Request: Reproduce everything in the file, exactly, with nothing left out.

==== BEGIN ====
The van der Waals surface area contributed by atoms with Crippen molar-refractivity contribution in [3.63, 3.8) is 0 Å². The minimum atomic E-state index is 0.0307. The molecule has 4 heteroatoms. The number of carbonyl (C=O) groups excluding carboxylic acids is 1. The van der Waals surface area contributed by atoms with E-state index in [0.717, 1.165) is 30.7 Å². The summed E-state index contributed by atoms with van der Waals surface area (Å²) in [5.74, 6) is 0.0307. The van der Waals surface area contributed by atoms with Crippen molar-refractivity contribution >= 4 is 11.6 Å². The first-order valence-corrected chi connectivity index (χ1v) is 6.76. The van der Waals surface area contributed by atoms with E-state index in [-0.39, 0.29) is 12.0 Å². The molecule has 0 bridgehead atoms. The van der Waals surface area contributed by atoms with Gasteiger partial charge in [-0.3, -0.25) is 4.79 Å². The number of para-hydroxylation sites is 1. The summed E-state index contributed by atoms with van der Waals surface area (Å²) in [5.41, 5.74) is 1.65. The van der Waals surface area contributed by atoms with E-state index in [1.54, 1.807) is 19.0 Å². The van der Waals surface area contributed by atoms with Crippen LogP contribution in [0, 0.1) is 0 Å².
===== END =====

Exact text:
The van der Waals surface area contributed by atoms with Crippen molar-refractivity contribution in [3.63, 3.8) is 0 Å². The minimum atomic E-state index is 0.0307. The molecule has 4 heteroatoms. The number of carbonyl (C=O) groups excluding carboxylic acids is 1. The van der Waals surface area contributed by atoms with E-state index in [0.717, 1.165) is 30.7 Å². The summed E-state index contributed by atoms with van der Waals surface area (Å²) in [5.74, 6) is 0.0307. The van der Waals surface area contributed by atoms with Crippen molar-refractivity contribution >= 4 is 11.6 Å². The first-order valence-corrected chi connectivity index (χ1v) is 6.76. The van der Waals surface area contributed by atoms with E-state index in [-0.39, 0.29) is 12.0 Å². The molecule has 0 bridgehead atoms. The van der Waals surface area contributed by atoms with Gasteiger partial charge in [-0.3, -0.25) is 4.79 Å². The number of para-hydroxylation sites is 1. The summed E-state index contributed by atoms with van der Waals surface area (Å²) in [5.41, 5.74) is 1.65. The van der Waals surface area contributed by atoms with E-state index in [1.54, 1.807) is 19.0 Å². The van der Waals surface area contributed by atoms with Crippen LogP contribution in [0, 0.1) is 0 Å².